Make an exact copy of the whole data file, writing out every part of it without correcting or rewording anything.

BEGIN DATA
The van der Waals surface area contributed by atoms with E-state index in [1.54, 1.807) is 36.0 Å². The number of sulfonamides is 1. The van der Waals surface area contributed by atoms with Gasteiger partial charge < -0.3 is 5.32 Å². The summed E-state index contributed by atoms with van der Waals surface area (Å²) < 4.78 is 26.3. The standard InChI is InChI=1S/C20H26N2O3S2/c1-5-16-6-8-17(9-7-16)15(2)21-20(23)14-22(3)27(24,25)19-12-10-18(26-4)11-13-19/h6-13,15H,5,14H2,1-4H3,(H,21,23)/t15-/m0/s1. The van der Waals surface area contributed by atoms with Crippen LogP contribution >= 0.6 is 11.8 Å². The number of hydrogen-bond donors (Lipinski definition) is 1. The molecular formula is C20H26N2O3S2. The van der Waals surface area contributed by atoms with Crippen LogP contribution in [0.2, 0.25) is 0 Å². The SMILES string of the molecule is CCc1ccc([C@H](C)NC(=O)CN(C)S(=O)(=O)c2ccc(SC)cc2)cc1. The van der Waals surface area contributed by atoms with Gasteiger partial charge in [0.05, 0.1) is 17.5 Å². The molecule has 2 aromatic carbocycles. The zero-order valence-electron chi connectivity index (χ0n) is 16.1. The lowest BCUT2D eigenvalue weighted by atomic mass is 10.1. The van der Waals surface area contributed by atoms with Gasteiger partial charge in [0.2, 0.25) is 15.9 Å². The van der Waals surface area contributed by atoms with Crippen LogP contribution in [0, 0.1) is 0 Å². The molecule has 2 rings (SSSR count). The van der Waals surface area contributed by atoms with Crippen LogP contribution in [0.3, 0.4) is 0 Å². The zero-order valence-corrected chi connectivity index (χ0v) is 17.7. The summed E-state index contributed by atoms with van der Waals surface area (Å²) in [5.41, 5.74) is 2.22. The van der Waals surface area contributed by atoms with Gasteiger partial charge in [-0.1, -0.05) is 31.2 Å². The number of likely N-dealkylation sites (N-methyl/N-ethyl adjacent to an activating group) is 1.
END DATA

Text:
The van der Waals surface area contributed by atoms with E-state index in [1.54, 1.807) is 36.0 Å². The number of sulfonamides is 1. The van der Waals surface area contributed by atoms with Gasteiger partial charge < -0.3 is 5.32 Å². The summed E-state index contributed by atoms with van der Waals surface area (Å²) < 4.78 is 26.3. The standard InChI is InChI=1S/C20H26N2O3S2/c1-5-16-6-8-17(9-7-16)15(2)21-20(23)14-22(3)27(24,25)19-12-10-18(26-4)11-13-19/h6-13,15H,5,14H2,1-4H3,(H,21,23)/t15-/m0/s1. The van der Waals surface area contributed by atoms with Crippen LogP contribution >= 0.6 is 11.8 Å². The number of hydrogen-bond donors (Lipinski definition) is 1. The molecular formula is C20H26N2O3S2. The van der Waals surface area contributed by atoms with Crippen LogP contribution in [0.2, 0.25) is 0 Å². The SMILES string of the molecule is CCc1ccc([C@H](C)NC(=O)CN(C)S(=O)(=O)c2ccc(SC)cc2)cc1. The van der Waals surface area contributed by atoms with Gasteiger partial charge in [0.05, 0.1) is 17.5 Å². The molecule has 2 aromatic carbocycles. The zero-order valence-electron chi connectivity index (χ0n) is 16.1. The lowest BCUT2D eigenvalue weighted by atomic mass is 10.1. The van der Waals surface area contributed by atoms with Gasteiger partial charge in [0.2, 0.25) is 15.9 Å². The van der Waals surface area contributed by atoms with Crippen LogP contribution in [0, 0.1) is 0 Å². The molecule has 2 rings (SSSR count). The van der Waals surface area contributed by atoms with Crippen LogP contribution in [0.3, 0.4) is 0 Å². The zero-order valence-corrected chi connectivity index (χ0v) is 17.7. The summed E-state index contributed by atoms with van der Waals surface area (Å²) in [5.41, 5.74) is 2.22. The van der Waals surface area contributed by atoms with Gasteiger partial charge in [-0.1, -0.05) is 31.2 Å². The number of likely N-dealkylation sites (N-methyl/N-ethyl adjacent to an activating group) is 1.